Readers wrote me with questions about air purification in their home. Here’s the latest on actions you can take to improve indoor air quality.
“I’ve heard of a HEPA filter for air conditioning. What is this and should I buy one?”
HEPA stands for High-Efficiency Particulate Air. A HEPA filter works with a powerful fan to force air through a thick pleated mesh that traps pollen, pet dander, dust mites, and smoke. It can filter out nearly all toxic microorganisms including bacteria, mold spores and viruses. Hospitals are one of the largest users of HEPA air filters.
Sounds great, right? Let’s run down to the store and buy one. Wait, not so fast. There are a couple of problems you’ll encounter if you try to put a HEPA filter in your air handler or at the air return ducts. The first one is expense – ten dollars for a vacuum cleaner size filter, and over $200 for commercial air handlers. The second problem is that residential air handlers do not have fans with enough power to push air through HEPA type media.
But there is some good news – since the point of using a fancy filter is to clean the air, there are things you can do to improve the air quality inside. One is to use a HEPA filter in your vacuum cleaner if it is a model that is designed to use HEPA filtration. The other thing you can do is purchase a standalone air purifier, which I’ll cover in a future article.
Without moving to a dedicated air purifier, the following things will help you keep indoor air fresh and clean.
A well-maintained vacuum cleaner, with a HEPA filter, used several times a week on floors and carpets will go a very long way in keeping your home air clean. A non-HEPA vacuum with dirty filters, on the other hand, will actually add dirt and contaminants to the air by picking it up off the floor and re-distributing it into the air.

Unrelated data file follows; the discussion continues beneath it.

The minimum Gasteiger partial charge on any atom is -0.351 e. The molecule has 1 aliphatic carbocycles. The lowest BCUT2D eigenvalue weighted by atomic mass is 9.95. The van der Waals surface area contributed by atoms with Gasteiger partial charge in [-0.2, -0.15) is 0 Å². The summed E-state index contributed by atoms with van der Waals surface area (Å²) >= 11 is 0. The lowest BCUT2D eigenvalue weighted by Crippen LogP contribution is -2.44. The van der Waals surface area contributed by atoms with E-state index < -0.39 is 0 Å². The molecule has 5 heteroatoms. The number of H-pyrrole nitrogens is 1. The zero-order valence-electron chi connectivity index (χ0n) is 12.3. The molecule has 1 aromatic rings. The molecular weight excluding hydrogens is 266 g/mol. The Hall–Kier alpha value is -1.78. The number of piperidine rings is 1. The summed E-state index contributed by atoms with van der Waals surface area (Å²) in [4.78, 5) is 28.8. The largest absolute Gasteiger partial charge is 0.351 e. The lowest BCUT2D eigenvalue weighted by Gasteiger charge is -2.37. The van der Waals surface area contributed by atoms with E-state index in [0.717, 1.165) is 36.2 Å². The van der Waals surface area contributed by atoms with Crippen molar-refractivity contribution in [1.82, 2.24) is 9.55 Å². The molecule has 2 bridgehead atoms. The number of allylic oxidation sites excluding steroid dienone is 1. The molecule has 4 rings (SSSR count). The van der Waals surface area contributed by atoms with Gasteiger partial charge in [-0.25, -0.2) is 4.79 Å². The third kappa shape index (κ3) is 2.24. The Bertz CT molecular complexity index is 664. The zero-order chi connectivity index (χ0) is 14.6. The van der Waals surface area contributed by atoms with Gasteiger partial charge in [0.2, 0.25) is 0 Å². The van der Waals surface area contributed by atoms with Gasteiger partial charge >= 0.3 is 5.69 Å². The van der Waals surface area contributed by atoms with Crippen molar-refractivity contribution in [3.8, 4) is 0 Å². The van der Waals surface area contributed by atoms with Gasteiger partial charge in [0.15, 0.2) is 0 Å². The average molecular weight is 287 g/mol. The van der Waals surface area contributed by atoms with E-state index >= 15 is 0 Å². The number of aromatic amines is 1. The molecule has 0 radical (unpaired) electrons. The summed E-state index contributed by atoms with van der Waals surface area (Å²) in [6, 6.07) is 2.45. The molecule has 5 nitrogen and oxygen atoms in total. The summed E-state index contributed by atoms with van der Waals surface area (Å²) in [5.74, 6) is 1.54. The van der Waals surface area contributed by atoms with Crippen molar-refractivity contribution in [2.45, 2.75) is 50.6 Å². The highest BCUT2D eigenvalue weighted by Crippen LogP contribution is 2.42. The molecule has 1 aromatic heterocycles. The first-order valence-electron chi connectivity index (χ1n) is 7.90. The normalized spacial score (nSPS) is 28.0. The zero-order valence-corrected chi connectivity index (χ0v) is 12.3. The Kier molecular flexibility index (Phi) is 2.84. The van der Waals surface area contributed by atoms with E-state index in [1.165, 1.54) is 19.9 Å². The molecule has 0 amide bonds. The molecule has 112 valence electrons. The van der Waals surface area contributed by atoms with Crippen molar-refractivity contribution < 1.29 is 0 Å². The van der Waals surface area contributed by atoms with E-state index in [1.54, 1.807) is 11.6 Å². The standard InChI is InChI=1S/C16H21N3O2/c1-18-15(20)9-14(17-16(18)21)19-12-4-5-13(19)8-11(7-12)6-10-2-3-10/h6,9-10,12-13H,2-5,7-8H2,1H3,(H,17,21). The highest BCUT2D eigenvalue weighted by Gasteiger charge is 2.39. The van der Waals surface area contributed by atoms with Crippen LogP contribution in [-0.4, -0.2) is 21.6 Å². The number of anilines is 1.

Changing your air conditioning and heating filters on a schedule, and using high-efficiency air filters. The mid to high-efficiency air conditioning filters sold at the grocery store are very good at trapping nasty particles.
Minimize the use of candles and wood fires if you can. These add to the indoor pollutant load.
Limit use of air fresheners and strong cleaning products.
Don’t smoke indoors.
Use exhaust fans if you have them when you’re cooking, but don’t use them if you have a wood fire going in the fireplace. The fan can draw smoke into the living area from the fireplace.
You can also call an air conditioning contractor to come to your home and quote upgrading your air handler fan to one that will handle a HEPA installation. This is not an inexpensive upgrade, so you may want to try the methods above first, and then consider a standalone air purifier.
Opening windows on nice days will go a long way in cleaning your indoor air. With the Environmental Protection Agency claiming that indoor air is two to five times more polluted than outdoor air, letting the breeze sweep out pollutants will reduce your task list.